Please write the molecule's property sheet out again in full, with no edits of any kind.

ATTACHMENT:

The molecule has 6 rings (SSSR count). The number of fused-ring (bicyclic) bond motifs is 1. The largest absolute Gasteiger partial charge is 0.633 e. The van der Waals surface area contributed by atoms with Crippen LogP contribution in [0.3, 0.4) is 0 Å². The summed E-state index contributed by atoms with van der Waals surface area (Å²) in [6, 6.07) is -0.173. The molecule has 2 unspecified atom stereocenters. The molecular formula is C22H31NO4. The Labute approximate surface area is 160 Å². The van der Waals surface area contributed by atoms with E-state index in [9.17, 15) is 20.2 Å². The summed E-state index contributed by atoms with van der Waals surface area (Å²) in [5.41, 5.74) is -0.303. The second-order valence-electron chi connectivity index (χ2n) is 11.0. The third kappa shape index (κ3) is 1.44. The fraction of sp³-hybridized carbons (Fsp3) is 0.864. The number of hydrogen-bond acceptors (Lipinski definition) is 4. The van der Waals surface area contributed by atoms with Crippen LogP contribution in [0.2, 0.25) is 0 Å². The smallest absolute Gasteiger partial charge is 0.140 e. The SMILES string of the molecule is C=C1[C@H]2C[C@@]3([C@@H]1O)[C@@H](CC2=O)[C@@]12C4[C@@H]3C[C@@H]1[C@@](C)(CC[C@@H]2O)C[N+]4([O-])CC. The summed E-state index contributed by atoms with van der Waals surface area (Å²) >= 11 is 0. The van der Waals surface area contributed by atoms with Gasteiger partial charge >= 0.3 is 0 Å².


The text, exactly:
The molecule has 6 rings (SSSR count). The number of fused-ring (bicyclic) bond motifs is 1. The largest absolute Gasteiger partial charge is 0.633 e. The van der Waals surface area contributed by atoms with Crippen LogP contribution in [0.3, 0.4) is 0 Å². The summed E-state index contributed by atoms with van der Waals surface area (Å²) in [6, 6.07) is -0.173. The molecule has 2 unspecified atom stereocenters. The molecular formula is C22H31NO4. The Labute approximate surface area is 160 Å². The van der Waals surface area contributed by atoms with E-state index in [9.17, 15) is 20.2 Å². The summed E-state index contributed by atoms with van der Waals surface area (Å²) in [5.41, 5.74) is -0.303. The second-order valence-electron chi connectivity index (χ2n) is 11.0. The third kappa shape index (κ3) is 1.44. The fraction of sp³-hybridized carbons (Fsp3) is 0.864. The number of hydrogen-bond acceptors (Lipinski definition) is 4. The van der Waals surface area contributed by atoms with Crippen LogP contribution in [0.2, 0.25) is 0 Å². The smallest absolute Gasteiger partial charge is 0.140 e. The SMILES string of the molecule is C=C1[C@H]2C[C@@]3([C@@H]1O)[C@@H](CC2=O)[C@@]12C4[C@@H]3C[C@@H]1[C@@](C)(CC[C@@H]2O)C[N+]4([O-])CC. The summed E-state index contributed by atoms with van der Waals surface area (Å²) >= 11 is 0. The van der Waals surface area contributed by atoms with Gasteiger partial charge >= 0.3 is 0 Å².